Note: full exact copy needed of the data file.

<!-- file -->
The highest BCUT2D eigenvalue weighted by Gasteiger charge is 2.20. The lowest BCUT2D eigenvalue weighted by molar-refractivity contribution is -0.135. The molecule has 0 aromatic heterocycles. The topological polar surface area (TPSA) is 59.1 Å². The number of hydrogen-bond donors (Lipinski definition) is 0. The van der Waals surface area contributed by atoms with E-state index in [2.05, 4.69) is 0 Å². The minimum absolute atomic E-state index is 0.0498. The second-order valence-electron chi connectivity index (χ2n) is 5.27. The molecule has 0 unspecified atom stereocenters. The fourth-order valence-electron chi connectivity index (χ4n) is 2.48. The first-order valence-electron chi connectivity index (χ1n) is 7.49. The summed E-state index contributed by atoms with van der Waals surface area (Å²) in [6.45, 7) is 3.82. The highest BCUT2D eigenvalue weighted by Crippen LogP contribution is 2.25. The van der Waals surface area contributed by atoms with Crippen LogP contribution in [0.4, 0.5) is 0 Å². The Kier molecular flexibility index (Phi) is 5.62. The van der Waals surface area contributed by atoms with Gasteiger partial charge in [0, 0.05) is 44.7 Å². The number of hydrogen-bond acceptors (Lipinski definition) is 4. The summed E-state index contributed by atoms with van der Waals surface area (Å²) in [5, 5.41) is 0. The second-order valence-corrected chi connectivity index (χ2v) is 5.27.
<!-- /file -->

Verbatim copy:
The highest BCUT2D eigenvalue weighted by Gasteiger charge is 2.20. The lowest BCUT2D eigenvalue weighted by molar-refractivity contribution is -0.135. The molecule has 0 aromatic heterocycles. The topological polar surface area (TPSA) is 59.1 Å². The number of hydrogen-bond donors (Lipinski definition) is 0. The van der Waals surface area contributed by atoms with E-state index in [2.05, 4.69) is 0 Å². The minimum absolute atomic E-state index is 0.0498. The second-order valence-electron chi connectivity index (χ2n) is 5.27. The molecule has 0 unspecified atom stereocenters. The fourth-order valence-electron chi connectivity index (χ4n) is 2.48. The first-order valence-electron chi connectivity index (χ1n) is 7.49. The summed E-state index contributed by atoms with van der Waals surface area (Å²) in [6.45, 7) is 3.82. The highest BCUT2D eigenvalue weighted by Crippen LogP contribution is 2.25. The van der Waals surface area contributed by atoms with Crippen LogP contribution in [0.4, 0.5) is 0 Å². The Kier molecular flexibility index (Phi) is 5.62. The van der Waals surface area contributed by atoms with Gasteiger partial charge in [0, 0.05) is 44.7 Å². The number of hydrogen-bond acceptors (Lipinski definition) is 4. The summed E-state index contributed by atoms with van der Waals surface area (Å²) in [5, 5.41) is 0. The second-order valence-corrected chi connectivity index (χ2v) is 5.27.